A slight risk of Much below-normal temperatures for much of the central and eastern U.S. and parts of the Pacific Northwest and northern Rockies, Tue-Mon, Dec 13-19.
A moderate risk of Much below-normal temperatures for parts of the northern and central Great Plains, upper Mississippi Valley, Great Lakes, northern Rockies, and northern intermountain West, Tue-Sat, Dec 13-17.
A high risk of Much below-normal temperatures for parts of the northern Great Plains and northern Rockies, Tue-Thu, Dec 13-15.
A slight risk of much Much below-normal temperaturess for parts of eastern mainland Alaska and the Alaska Panhandle, Tue-Mon, Dec 13-19.
A moderate risk of Much below-normal temperatures for the Alaska Panhandle, Tue-Sat, Dec 13-17.
Severe drought across parts of the eastern U.S., Great Plains, Missouri River Valley, Central Rockies, Intermountain West, California and Hawaii.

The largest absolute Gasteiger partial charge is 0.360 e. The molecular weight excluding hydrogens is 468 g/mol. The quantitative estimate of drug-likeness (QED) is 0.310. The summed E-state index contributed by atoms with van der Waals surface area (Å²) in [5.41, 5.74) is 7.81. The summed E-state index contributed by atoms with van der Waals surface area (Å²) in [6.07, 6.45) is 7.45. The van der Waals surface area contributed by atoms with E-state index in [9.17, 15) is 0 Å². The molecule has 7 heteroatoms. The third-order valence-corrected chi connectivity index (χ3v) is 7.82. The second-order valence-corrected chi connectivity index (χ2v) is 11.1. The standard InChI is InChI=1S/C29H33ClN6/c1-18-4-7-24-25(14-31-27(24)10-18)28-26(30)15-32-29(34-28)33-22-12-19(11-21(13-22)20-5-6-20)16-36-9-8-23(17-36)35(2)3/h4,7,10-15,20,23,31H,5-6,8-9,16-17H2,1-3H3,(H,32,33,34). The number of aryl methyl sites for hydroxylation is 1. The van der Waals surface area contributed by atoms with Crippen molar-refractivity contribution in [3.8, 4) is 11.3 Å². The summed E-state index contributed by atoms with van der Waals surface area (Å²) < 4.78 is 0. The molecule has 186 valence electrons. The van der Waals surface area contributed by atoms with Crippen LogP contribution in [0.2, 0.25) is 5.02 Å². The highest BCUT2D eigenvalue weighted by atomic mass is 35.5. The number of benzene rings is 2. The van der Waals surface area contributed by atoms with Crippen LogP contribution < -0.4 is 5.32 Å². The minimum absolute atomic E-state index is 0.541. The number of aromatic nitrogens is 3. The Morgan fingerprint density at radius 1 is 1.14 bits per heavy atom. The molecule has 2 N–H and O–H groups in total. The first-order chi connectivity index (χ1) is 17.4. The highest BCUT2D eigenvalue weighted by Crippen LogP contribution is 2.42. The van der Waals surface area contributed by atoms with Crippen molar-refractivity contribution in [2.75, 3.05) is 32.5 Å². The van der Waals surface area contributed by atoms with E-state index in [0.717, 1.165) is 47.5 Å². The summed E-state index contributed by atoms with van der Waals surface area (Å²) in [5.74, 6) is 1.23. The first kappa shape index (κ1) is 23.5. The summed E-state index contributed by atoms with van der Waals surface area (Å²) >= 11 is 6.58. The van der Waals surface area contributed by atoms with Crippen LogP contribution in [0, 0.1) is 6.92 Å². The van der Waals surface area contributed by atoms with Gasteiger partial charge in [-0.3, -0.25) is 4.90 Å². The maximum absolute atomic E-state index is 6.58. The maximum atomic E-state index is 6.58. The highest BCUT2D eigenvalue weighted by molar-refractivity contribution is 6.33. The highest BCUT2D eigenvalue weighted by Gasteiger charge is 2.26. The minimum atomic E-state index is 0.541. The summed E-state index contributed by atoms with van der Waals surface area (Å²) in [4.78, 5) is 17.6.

http://www.cpc.ncep.noaa.gov/p.../threats/threats.php



Record cold coming to ‘almost entire USA’ – Low temperature records set to be SHATTERED



It's heading to -30°C overnight in coldest NorthAmerica and expected to persist for most of the month.



 
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An Unusually Warm Arctic Year: Sign of Future Climate Turmoil?
by fen montaigne

This year will almost certainly go down as the warmest on record in the Arctic, with autumn temperatures soaring 36 degrees F above normal.
In a Yale e360 interview, climatologist Jennifer Francis explains why a swiftly warming Arctic may have profound effects on global weather.

Atmospheric scientist Jennifer Francis has for five years propounded a widely discussed theory about the rapidly warming Arctic and global weather: